The most rewarding aspect of my business is to know that it is achieving its purpose. The purpose creates the context for everything the business does. Everything it does should relate or contribute to the fulfilment of that purpose.
To be most useful, a company’s purpose should describe the benefits that are delivered to the client when they use our product or service, rather than simply describe what the products and services are. My business does provide a quality of life for over 200 people and brings a return on investment.
I believe value is based solely on our clients’ opinions and only our clients can tell us whether or not we have been successful.
In the light of this the most rewarding part about business achievement is simply my mantra;
Profits are not the end in themselves. Instead they become a a measure of how successfully the company is fulfilling its ultimate purpose.
It is a customer-focused company guided by a “What more can we do for them?” philosophy. The company develops a deep understanding of the daily experiences of the clients which in turn leads to new thinking which may better serve the client’s needs.
5. What other insights would you like to share with our readers?
Commit to Excellence. Successful people are very good at what they do. Commit to excellence in your work and resolve to be part of the top 10% in your field.
Have a very strong culture of people-building in the business. Build up your leaders from inside the company. People aspire to grow their businesses so rather than be title driven (seeking positions in the company) be business driven.
Encourage staff to see themselves as self-employed. When staff accept responsibility for their business lives, they see begin to see themselves as self-employed. No matter who signs the pay cheque, they are in charge of their own business. They will see themselves as an entrepreneur even though it may be a company of one. They will see themselves as responsible for every element of their work, control, training, development, communication, productivity improvement and finances.
Such staff will not make excuses. Instead, they will make progress.
Would you like to share your business experience to help others? Please comment!
If you would like to be interviewed for this series, or you would like to suggest someone we should talk to, please let us know.
You already understand the importance of excellent practice management in helping you deliver on your client value proposition. When you look at businesses that really shine, regardless of their size, age, market or niche, their success can always be traced back to having exceptional employees. Attracting and retaining exceptional employees – the best talent – is only sustainable with exceptional employment practices.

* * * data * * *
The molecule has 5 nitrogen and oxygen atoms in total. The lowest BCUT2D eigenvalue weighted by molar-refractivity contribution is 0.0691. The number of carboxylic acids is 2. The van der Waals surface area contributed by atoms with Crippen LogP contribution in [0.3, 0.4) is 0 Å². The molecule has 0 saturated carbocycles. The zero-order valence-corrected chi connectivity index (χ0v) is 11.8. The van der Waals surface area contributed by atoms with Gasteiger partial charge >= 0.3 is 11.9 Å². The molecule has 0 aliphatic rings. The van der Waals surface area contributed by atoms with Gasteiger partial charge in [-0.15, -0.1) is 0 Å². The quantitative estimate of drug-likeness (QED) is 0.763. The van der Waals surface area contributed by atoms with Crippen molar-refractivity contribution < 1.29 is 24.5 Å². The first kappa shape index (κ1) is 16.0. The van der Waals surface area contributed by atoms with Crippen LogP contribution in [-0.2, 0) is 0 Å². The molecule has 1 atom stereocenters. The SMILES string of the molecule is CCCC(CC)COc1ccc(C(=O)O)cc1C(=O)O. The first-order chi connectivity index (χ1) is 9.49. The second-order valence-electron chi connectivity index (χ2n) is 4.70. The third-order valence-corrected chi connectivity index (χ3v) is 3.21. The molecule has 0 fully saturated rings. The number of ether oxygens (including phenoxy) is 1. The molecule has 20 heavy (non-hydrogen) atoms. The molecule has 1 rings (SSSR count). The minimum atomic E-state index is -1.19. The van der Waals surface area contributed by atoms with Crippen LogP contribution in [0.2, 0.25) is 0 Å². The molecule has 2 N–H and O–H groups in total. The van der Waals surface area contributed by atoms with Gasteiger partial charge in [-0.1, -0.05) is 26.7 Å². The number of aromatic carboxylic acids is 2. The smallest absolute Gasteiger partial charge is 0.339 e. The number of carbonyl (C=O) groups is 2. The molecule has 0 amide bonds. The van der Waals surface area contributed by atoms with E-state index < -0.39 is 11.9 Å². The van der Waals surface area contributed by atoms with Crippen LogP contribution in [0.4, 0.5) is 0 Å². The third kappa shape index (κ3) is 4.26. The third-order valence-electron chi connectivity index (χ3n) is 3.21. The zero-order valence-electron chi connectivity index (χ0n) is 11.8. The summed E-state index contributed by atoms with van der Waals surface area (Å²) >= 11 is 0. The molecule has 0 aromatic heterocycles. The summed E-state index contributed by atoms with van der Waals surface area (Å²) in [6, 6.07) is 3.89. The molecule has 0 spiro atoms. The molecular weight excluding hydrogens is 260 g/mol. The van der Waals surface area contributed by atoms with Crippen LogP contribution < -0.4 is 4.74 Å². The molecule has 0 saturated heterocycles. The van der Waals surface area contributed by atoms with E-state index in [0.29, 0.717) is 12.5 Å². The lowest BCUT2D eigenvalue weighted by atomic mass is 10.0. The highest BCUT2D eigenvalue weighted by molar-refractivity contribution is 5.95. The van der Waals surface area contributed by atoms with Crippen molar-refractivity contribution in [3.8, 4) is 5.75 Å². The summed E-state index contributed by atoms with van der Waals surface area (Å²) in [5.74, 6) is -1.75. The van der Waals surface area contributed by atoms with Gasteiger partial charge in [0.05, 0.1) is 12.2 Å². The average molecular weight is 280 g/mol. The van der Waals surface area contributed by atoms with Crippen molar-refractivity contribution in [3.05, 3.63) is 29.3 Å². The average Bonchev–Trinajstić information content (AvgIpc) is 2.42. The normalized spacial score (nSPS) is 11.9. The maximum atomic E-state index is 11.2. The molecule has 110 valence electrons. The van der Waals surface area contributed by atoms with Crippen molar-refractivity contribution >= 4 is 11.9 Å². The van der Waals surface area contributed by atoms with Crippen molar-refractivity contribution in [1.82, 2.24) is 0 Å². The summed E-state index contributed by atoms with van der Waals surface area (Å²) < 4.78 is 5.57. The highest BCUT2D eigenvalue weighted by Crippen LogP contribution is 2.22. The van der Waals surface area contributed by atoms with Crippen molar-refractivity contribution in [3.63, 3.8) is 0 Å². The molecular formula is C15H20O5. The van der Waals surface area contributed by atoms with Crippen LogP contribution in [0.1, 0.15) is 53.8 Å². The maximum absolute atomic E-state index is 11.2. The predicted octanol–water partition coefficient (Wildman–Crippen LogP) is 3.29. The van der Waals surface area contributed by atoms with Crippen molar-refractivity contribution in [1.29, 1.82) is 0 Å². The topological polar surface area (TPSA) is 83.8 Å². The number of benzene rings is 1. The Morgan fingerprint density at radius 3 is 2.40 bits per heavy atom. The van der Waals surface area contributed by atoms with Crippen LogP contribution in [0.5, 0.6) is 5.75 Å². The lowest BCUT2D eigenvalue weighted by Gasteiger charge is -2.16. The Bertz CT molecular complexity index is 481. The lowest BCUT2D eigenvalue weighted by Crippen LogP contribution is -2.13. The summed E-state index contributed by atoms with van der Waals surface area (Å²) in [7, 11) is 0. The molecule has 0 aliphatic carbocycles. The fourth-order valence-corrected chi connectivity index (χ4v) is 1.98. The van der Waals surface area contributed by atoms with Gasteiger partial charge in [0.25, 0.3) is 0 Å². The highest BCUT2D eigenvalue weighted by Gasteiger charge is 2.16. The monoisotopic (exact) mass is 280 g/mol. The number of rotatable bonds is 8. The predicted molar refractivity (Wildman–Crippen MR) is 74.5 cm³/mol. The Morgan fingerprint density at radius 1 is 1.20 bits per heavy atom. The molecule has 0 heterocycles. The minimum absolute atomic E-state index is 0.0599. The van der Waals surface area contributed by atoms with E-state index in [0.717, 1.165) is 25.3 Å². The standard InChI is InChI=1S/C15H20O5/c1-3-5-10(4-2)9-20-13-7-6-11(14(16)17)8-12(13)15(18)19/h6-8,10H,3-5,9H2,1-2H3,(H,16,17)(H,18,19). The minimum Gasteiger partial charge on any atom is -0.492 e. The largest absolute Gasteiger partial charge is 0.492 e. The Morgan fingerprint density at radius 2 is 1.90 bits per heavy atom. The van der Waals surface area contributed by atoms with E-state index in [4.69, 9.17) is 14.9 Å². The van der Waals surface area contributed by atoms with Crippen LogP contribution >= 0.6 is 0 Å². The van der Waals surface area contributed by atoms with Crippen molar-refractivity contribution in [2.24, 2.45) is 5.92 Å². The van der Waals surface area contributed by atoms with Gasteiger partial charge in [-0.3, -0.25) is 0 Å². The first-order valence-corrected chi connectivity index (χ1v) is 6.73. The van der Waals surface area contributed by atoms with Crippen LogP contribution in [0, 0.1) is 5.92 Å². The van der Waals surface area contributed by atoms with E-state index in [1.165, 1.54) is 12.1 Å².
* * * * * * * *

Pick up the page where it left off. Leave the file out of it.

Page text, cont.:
Data linking people management practices to financial returns was published in the Future Ready III whitepaper by Business Health in April 2007. In their data analysis of over 1000 advisory practices in Australia, they found that those with effective people management practices (majority of staff have job descriptions, individual objectives, regular reviews and awareness of the high level business goals) had profits 159% higher than those with ineffective people management practices.
The simple practice of having job descriptions for your staff can have a dramatic effect on profits. Practices with job descriptions for more than half of their employees were found to have profit levels at 125% above those with fewer staff with job descriptions. This is equivalent to an extra $101,096 profit per principal.
A detailed organisational structure with clear roles, responsibilities and reporting lines will form the basis of job descriptions. The time invested will be repaid many times over when everyone knows what they’re doing and why. If you already have job descriptions in place, ensure you keep them up to date and relevant by consulting the current incumbents.
What should you include in a job description? At a minimum, a job description includes:
When you build on the job description with personal objectives (KPIs) and a structured performance management process, you are developing systems that have been shown to have a positive impact on business financial performance, according to the Business Health whitepaper.
The next article in this series will look at the when, where and how of finding and selecting the best talent for your practice. For more information on people management for your practice, contact Susan Rochester on 1300 785 150 or email@example.com
If you’re a successful financial adviser, it’s because you love your clients and excel at explaining complex issues in simple terms. Doing these things gives you energy and brings in the dollars.
To really prosper, you need to spend as much time as possible on these tasks. This blog will help you do that by sharing articles, videos, checklists and practical advice on managing your staff. Visit whenever you need some relief from people management headaches.
For now, take 20 minutes to watch this thought-provoking video about work:
[ted id = http://www.ted.com/talks/view/id/477]